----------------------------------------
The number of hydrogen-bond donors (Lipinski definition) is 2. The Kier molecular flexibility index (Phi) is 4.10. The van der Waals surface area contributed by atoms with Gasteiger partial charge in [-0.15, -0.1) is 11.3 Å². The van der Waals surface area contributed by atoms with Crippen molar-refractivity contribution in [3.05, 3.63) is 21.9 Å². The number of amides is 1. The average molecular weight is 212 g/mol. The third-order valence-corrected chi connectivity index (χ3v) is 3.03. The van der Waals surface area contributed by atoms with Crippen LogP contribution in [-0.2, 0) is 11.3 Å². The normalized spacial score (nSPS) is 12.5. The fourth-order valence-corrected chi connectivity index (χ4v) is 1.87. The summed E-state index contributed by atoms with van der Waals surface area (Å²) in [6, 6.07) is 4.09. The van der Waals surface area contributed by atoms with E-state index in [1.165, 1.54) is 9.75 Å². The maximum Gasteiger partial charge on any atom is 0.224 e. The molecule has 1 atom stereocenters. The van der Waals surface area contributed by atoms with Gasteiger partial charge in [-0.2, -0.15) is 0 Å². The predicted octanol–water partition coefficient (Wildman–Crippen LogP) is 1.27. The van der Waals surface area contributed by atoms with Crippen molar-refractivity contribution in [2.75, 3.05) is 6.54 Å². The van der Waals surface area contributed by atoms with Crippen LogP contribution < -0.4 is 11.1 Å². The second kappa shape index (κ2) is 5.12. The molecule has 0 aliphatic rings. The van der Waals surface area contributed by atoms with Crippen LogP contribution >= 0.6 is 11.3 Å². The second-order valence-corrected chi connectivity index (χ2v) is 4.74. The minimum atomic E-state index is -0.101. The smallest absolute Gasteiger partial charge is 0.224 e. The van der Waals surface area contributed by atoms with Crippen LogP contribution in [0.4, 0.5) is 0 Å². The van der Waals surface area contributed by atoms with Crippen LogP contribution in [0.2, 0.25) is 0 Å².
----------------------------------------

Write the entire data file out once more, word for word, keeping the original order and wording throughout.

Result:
The number of hydrogen-bond donors (Lipinski definition) is 2. The Kier molecular flexibility index (Phi) is 4.10. The van der Waals surface area contributed by atoms with Gasteiger partial charge in [-0.15, -0.1) is 11.3 Å². The van der Waals surface area contributed by atoms with Crippen molar-refractivity contribution in [3.05, 3.63) is 21.9 Å². The number of amides is 1. The average molecular weight is 212 g/mol. The third-order valence-corrected chi connectivity index (χ3v) is 3.03. The van der Waals surface area contributed by atoms with Crippen LogP contribution in [-0.2, 0) is 11.3 Å². The normalized spacial score (nSPS) is 12.5. The fourth-order valence-corrected chi connectivity index (χ4v) is 1.87. The summed E-state index contributed by atoms with van der Waals surface area (Å²) in [6, 6.07) is 4.09. The van der Waals surface area contributed by atoms with E-state index in [1.165, 1.54) is 9.75 Å². The maximum Gasteiger partial charge on any atom is 0.224 e. The molecule has 1 atom stereocenters. The van der Waals surface area contributed by atoms with Gasteiger partial charge in [-0.2, -0.15) is 0 Å². The predicted octanol–water partition coefficient (Wildman–Crippen LogP) is 1.27. The van der Waals surface area contributed by atoms with Crippen molar-refractivity contribution in [2.75, 3.05) is 6.54 Å². The van der Waals surface area contributed by atoms with Crippen LogP contribution < -0.4 is 11.1 Å². The second kappa shape index (κ2) is 5.12. The molecule has 0 aliphatic rings. The van der Waals surface area contributed by atoms with Crippen LogP contribution >= 0.6 is 11.3 Å². The second-order valence-corrected chi connectivity index (χ2v) is 4.74. The minimum atomic E-state index is -0.101. The smallest absolute Gasteiger partial charge is 0.224 e. The van der Waals surface area contributed by atoms with Crippen LogP contribution in [0.4, 0.5) is 0 Å². The van der Waals surface area contributed by atoms with Crippen LogP contribution in [0.2, 0.25) is 0 Å².